KUALA LUMPUR: With COVID-19 infection rates levelling out since early May, Malaysia appears to have successfully avoided a worst-case scenario.
The firm Movement Control Order, enforced by the Malaysian government since mid-March, has been largely credited for containing the pandemic.
But anaemic domestic demand and disruptions in the regional supply chain have placed immense strain on the Malaysian economy.
National GDP may have defied gloomy forecasts by recording 0.7 per cent growth in the first quarter of 2020, but the economy is nonetheless projected to contract as global markets remain mired in uncertainty well into the second quarter.
The potential economic fallout prompted the government to make a surprise announcement that it was easing several key restrictions of the MCO on short notice to get the economy’s engine running again.
BLEAK PROSPECTS FOR YOUTH
As the clouds of economic crisis darken, a generation of Malaysian youth — a 9.5 million strong demographic — head into a recession with fairly bleak prospects.
Unemployment rates among those between the ages of 15 and 24 have consistently hovered over three times the national average throughout the decade.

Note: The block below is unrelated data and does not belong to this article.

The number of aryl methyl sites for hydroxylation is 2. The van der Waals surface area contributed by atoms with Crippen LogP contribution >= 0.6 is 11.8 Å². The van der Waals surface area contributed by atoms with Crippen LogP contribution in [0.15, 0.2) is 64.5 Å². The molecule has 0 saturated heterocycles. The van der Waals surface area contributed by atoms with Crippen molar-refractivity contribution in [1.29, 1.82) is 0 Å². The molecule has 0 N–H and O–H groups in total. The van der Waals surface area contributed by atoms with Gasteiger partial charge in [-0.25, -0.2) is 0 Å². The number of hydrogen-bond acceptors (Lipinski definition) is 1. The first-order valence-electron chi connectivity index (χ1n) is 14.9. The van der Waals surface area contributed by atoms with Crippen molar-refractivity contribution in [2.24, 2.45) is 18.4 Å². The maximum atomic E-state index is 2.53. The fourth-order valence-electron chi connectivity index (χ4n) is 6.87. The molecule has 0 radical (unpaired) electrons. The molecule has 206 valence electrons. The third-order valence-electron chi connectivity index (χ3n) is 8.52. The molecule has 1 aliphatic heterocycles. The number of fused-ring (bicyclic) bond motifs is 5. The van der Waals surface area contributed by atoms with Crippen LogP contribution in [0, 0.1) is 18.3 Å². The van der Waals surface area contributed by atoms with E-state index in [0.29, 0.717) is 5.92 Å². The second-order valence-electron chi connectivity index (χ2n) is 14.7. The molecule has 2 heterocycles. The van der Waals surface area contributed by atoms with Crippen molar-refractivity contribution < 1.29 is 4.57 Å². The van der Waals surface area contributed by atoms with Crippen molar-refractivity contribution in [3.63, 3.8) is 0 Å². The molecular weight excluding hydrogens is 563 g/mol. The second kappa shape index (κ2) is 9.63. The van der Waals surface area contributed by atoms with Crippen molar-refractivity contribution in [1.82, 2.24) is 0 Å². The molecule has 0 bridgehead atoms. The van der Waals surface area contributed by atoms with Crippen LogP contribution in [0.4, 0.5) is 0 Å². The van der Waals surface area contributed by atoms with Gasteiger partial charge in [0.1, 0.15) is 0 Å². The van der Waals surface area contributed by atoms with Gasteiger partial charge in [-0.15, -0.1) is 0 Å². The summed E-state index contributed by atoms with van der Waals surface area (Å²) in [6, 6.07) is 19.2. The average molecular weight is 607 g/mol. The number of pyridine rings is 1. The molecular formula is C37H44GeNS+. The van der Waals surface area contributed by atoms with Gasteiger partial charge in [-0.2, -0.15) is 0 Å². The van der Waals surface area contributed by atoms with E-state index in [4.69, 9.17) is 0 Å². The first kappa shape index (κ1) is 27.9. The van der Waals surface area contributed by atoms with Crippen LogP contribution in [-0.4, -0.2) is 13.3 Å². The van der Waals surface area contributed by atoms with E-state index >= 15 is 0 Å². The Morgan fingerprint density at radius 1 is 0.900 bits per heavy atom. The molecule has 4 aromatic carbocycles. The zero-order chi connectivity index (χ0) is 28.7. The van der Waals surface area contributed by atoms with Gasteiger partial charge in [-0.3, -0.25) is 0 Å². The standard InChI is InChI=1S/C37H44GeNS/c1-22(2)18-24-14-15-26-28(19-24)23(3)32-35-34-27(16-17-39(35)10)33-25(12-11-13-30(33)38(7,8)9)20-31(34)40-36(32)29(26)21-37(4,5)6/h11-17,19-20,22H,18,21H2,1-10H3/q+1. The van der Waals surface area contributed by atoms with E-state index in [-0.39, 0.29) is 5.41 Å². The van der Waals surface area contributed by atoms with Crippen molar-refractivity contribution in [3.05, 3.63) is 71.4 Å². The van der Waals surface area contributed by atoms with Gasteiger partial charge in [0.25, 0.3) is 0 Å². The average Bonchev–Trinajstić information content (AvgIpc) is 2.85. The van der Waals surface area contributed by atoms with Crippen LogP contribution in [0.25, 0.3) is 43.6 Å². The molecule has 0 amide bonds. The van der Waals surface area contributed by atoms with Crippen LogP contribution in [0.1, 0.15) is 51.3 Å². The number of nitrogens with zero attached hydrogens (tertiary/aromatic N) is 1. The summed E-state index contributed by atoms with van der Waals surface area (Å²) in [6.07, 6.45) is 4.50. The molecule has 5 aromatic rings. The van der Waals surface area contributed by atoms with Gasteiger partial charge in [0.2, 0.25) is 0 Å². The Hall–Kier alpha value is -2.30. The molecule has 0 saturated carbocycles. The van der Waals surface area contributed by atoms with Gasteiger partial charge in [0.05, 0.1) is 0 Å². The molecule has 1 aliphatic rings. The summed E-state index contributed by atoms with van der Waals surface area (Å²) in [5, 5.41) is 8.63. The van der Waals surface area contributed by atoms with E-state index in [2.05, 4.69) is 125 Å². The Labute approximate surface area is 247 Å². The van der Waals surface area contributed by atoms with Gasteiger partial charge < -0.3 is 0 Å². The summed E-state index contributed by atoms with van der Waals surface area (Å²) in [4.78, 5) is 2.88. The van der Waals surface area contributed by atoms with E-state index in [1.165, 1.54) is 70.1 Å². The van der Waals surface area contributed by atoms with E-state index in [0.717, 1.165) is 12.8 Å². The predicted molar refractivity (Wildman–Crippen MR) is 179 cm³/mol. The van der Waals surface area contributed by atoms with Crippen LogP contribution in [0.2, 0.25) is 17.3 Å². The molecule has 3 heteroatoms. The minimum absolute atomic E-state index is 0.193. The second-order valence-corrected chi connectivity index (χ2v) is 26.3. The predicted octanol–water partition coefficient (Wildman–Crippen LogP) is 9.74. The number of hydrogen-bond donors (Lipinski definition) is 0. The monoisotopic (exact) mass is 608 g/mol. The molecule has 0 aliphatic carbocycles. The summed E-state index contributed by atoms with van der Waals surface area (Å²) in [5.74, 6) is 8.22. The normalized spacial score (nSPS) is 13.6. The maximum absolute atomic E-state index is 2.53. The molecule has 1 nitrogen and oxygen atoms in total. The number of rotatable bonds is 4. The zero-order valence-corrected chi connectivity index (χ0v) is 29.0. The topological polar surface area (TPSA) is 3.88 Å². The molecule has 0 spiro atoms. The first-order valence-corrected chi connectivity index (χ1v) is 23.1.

A 2018 survey by the Credit Counselling and Debit Management Agency revealed that 58 per cent of young working adults lacked the financial resilience to cover three months’ worth of expenses if retrenched.
These adverse economic conditions are attributed to a toxic combination of stagnating wages, increasing costs of living and poor financial behaviour.
The Malaysian central bank (BNM) reported in 2018 that real wages for fresh graduates had declined since 2010, citing the lack of high-skilled job creation as a major factor.
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Sluggish wage growth for youth also contributed to the perception of increasing costs of living despite the nation experiencing low headline inflation.
Meanwhile, the surge in median house prices over the decade has delayed homeownership and increased indebtedness among young adults.
COVID-19 AND A RECESSION WILL WORSEN THINGS
A recession in the shadow of COVID-19 will intensify the already disproportionate circumstances faced by Malaysian youth.
As austerity measures become widespread, particularly in the hospitality and retail industries where many young adults are employed, young workers are seeing their already low wages being slashed further.
This demographic is also at greatest risk of being laid-off in retrenchment exercises due to their general job inexperience.
Yet heightened instability in conventional employment is likely to result in an employment boom for Malaysia’s fledgling gig economy.
Even prior to the pandemic, the majority of gig workers — typically involved in low-skilled jobs like ride-hailing and food delivery services — were reported to be young and struggling to find a stable job.
The vulnerability of gig workers is amplified due to their lack of full-time work benefits like medical insurance and mandatory retirement fund contributions.
Frustrations over financial insecurity have occasionally surfaced, such as during the worker protests in 2019 when the popular food delivery service foodpanda decided to scrap its existing hourly wage scheme.